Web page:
Axminster born man who became a top teacher dies

PUBLISHED: 18:04 09 January 2018

The late Neil Adams. Picture: SUBMITTED

The late Neil Adams. Picture: SUBMITTED

Archant

Tributes are paid to internationally acclaimed poet and English tutor Neil Adams

A much revered East Devon retired teacher, author and poet has died in Derbyshire, leaving a widow, two sons and a daughter.

Axminster born Neil Adams, who was 90, travelled to the former Lyme Regis Grammar School as a pupil on the old branch railway line and went on to write a poem about the steam engine ‘Puffing Billy’ which was published in several countries.

Mr Adams later taught English at Lyme Grammar for a few years and was the housemaster at the St Andrew’s Boarding House.

His time in Lyme was very much a home-coming for the inspirational teacher because his involvement in the area had always been significant having been a leader of the Army Cadets in Charmouth and prominent in stage productions, including directing for the operatic society.

His skill and commitment as a teacher and his dedication in helping pupils to fulfil their potential illuminated a sparkling career in the field of education spanning 40 years.

For the last 26 years of his career in the profession he was head of secondary schools in Cheshire and Staffordshire.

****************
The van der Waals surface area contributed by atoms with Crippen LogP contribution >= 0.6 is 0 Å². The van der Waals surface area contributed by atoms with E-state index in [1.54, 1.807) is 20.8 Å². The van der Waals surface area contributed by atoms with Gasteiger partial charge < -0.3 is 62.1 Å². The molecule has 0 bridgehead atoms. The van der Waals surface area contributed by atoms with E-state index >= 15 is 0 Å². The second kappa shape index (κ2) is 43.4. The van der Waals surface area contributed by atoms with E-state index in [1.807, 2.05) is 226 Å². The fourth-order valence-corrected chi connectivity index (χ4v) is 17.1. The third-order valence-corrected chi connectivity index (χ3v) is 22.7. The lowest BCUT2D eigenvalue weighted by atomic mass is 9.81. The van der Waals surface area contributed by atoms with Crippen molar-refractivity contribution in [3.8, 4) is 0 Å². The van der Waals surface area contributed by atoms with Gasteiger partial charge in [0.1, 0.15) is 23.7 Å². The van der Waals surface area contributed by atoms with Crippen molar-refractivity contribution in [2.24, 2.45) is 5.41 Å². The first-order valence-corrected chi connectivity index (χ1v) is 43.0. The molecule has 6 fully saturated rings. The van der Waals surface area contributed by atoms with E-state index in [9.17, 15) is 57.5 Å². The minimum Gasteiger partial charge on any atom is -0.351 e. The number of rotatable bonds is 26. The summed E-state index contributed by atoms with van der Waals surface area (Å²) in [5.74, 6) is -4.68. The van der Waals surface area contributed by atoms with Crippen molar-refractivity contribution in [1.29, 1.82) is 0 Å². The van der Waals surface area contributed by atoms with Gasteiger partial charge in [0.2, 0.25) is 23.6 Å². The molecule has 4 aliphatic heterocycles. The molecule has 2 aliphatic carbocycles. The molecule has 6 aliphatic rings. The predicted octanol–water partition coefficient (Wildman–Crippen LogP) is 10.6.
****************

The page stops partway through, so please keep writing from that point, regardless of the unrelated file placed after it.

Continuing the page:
He was a prolific writer and his various publications featured the management of schools and aspects of local history as well as several collections of verse highlighting his depth and understanding of human nature and the environment.

Mr Adams, who attended early reunions of the now defunct Woodroffe Association for former pupils, loved to hear from ex students and was always interested in their progress and the paths they had taken in life.

One of his former pupils told The Midweek Herald: “It was with immense sadness that we heard of the death of Mr Adams.

“To many of us he was much more than our teacher - he was a man we so much wanted to please for we know that he cared so much

“His enthusiasm was infectious, his lessons innovative and interesting.

“He commanded and got tremendous respect, yet we felt he was our friend. Above all he was a very nice man and the effect he had on our lives has been enduring.”

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